High physician usage in radiology departments can only lead to other benefits. KLAS asked providers what quantifiable benefits they had achieved through their speech recognition solution. In line with previous speech recognition studies by KLAS, providers continued to report substantial turnaround time improvements, both on the back and front ends (Figure 3). In many cases, report turnaround times were reduced from weeks or days to a matter of hours.

In addition, some providers reported that transcription costs have been reduced as more work is done with less staff. One provider stated, "[Our system] is saving me 25-30% in transcription costs a year. It is well worth the effort." Overall, 49% of back-end users and 28% of front-end users mentioned decreased costs as a quantifiable benefit of their speech recognition solution.

[Figure 3]

Of course, the most frequently cited benefit for back-end users was an increase in productivity. One provider explained, "We had a 30% efficiency gain upon implementation for most transcriptionists. We have had it for several years and it continues to perform well for us." One provider summed it up nicely: "We have long-term plans with this product because it increases productivity, which increases revenue and happiness."

A Hybrid for the Future?
Vendors of electronic medical records, both for in-patients and outpatients, are bringing together the concepts of departmental or specialty report templates and speech recognition. For some in the industry, the goal is to create some sort of hybrid structured-text documentation, driven in part by speech recognition. These vendors and pioneering hospitals are trying to develop methods to integrate these processes into the physician's daily workflow, while also leveraging speech recognition solutions as a platform for outsourced transcription services.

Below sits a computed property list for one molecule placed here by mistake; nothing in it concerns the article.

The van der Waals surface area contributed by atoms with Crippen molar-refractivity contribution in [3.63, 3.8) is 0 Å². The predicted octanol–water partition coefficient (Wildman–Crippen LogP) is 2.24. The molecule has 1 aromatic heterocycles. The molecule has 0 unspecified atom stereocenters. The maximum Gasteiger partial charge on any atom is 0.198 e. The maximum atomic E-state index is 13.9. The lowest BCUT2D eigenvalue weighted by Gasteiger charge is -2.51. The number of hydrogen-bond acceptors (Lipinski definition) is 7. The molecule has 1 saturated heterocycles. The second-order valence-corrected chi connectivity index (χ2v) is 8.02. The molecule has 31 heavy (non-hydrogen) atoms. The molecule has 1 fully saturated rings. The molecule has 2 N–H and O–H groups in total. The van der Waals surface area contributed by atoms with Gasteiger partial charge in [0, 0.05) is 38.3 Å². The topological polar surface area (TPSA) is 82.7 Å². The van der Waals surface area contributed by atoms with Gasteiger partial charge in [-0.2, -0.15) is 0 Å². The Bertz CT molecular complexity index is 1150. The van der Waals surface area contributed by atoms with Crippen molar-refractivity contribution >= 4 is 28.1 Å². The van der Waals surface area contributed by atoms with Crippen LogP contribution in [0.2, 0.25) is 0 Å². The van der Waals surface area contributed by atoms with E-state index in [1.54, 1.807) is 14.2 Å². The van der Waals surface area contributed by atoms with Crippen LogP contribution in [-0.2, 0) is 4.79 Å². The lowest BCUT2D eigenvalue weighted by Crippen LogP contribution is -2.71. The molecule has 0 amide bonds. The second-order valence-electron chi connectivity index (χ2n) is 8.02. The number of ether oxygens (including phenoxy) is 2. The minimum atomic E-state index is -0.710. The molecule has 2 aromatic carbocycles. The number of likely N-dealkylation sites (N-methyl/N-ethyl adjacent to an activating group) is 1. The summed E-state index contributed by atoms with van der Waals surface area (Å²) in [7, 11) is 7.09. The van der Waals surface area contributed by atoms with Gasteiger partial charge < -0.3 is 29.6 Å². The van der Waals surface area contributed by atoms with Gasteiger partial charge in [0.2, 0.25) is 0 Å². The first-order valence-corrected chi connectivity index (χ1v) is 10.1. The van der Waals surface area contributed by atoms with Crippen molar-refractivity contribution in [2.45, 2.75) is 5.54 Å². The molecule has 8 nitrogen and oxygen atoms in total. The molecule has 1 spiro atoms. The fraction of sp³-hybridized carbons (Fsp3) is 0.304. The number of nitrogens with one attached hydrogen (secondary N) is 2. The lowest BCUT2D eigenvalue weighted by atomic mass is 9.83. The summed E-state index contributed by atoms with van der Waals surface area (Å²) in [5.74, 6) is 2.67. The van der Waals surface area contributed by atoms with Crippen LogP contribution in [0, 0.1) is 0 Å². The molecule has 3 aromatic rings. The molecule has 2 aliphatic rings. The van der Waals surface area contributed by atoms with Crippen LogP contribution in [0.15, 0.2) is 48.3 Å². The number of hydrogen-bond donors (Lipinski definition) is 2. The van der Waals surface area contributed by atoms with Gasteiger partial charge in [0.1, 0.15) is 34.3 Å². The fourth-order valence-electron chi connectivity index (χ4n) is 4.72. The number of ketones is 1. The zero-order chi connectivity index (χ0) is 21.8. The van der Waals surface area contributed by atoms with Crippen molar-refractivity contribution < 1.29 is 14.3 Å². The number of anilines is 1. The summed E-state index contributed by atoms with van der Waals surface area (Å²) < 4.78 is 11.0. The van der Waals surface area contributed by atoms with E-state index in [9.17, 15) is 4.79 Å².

In summary, while speech recognition vendors show a wide range of customer satisfaction scores, data concerning quantifiable benefits and physician usage are more consistent and positive among the vendors studied. Providers considering the adoption of speech recognition today have a number of viable vendor options to consider, as well as a large body of evidence regarding the proven benefits of adopting this technology.

About the Author(s)

Ben Brown is Director of Research, KLAS, Orem, Utah.

Stacilee Oakes Whiting is a freelance writer specializing in healthcare IT.

About KLAS

KLAS, founded in 1996, is the only research and consulting firm specializing in monitoring and reporting the performance of healthcare's information technology (HIT) vendors and products. Our senior management staff and advisory board average 25 years of healthcare information technology experience.

How We Serve the Healthcare Industry: KLAS, in concert with thousands of healthcare executives, CIOs, directors, managers and clinicians, has created a dynamic database of information about the performance of HIT vendors. The KLAS database represents the opinions of healthcare executives, managers and clinicians from over 4,500 hospitals and 2,500 clinics on more than 750 different products. The information is continually refreshed with new performance evaluations and interviews daily.

The KLAS database is dynamically and effectively used by:

  • Healthcare organizations, to align expectations with a vendor's actual performance, to assist in strategic planning and contract negotiations and to validate decision processes
  • Vendors, to monitor their performance in comparison with competitors
  • Consultants, for current performance information on a specific company or product
  • Healthcare investment firms, to evaluate publicly traded HIT company performance and trends or the competition for a new entrant.